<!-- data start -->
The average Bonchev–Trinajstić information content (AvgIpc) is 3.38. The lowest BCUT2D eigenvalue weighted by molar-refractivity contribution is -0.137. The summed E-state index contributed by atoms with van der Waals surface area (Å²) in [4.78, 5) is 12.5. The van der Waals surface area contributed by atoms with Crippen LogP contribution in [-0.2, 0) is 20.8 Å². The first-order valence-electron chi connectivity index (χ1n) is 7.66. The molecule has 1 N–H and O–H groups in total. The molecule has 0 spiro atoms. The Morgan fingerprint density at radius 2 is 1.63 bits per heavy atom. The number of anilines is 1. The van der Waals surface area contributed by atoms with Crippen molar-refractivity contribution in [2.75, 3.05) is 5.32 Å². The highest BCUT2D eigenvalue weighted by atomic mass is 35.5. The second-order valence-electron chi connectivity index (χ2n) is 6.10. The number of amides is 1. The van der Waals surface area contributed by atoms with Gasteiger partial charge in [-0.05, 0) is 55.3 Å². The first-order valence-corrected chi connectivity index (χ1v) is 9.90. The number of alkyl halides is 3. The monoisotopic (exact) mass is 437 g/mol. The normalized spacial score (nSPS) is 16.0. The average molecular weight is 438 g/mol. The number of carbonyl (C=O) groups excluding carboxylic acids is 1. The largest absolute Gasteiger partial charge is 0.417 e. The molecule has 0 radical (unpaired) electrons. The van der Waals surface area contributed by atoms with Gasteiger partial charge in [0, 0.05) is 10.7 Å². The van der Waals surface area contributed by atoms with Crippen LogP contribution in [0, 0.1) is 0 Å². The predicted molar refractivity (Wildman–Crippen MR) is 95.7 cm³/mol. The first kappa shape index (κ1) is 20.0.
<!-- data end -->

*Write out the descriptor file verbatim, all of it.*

The average Bonchev–Trinajstić information content (AvgIpc) is 3.38. The lowest BCUT2D eigenvalue weighted by molar-refractivity contribution is -0.137. The summed E-state index contributed by atoms with van der Waals surface area (Å²) in [4.78, 5) is 12.5. The van der Waals surface area contributed by atoms with Crippen LogP contribution in [-0.2, 0) is 20.8 Å². The first-order valence-electron chi connectivity index (χ1n) is 7.66. The molecule has 1 N–H and O–H groups in total. The molecule has 0 spiro atoms. The Morgan fingerprint density at radius 2 is 1.63 bits per heavy atom. The number of anilines is 1. The van der Waals surface area contributed by atoms with Crippen molar-refractivity contribution in [2.75, 3.05) is 5.32 Å². The highest BCUT2D eigenvalue weighted by atomic mass is 35.5. The second-order valence-electron chi connectivity index (χ2n) is 6.10. The number of amides is 1. The van der Waals surface area contributed by atoms with Gasteiger partial charge in [-0.05, 0) is 55.3 Å². The first-order valence-corrected chi connectivity index (χ1v) is 9.90. The number of alkyl halides is 3. The monoisotopic (exact) mass is 437 g/mol. The normalized spacial score (nSPS) is 16.0. The average molecular weight is 438 g/mol. The number of carbonyl (C=O) groups excluding carboxylic acids is 1. The largest absolute Gasteiger partial charge is 0.417 e. The molecule has 0 radical (unpaired) electrons. The van der Waals surface area contributed by atoms with Gasteiger partial charge in [0, 0.05) is 10.7 Å². The van der Waals surface area contributed by atoms with Crippen LogP contribution in [0, 0.1) is 0 Å². The predicted molar refractivity (Wildman–Crippen MR) is 95.7 cm³/mol. The first kappa shape index (κ1) is 20.0.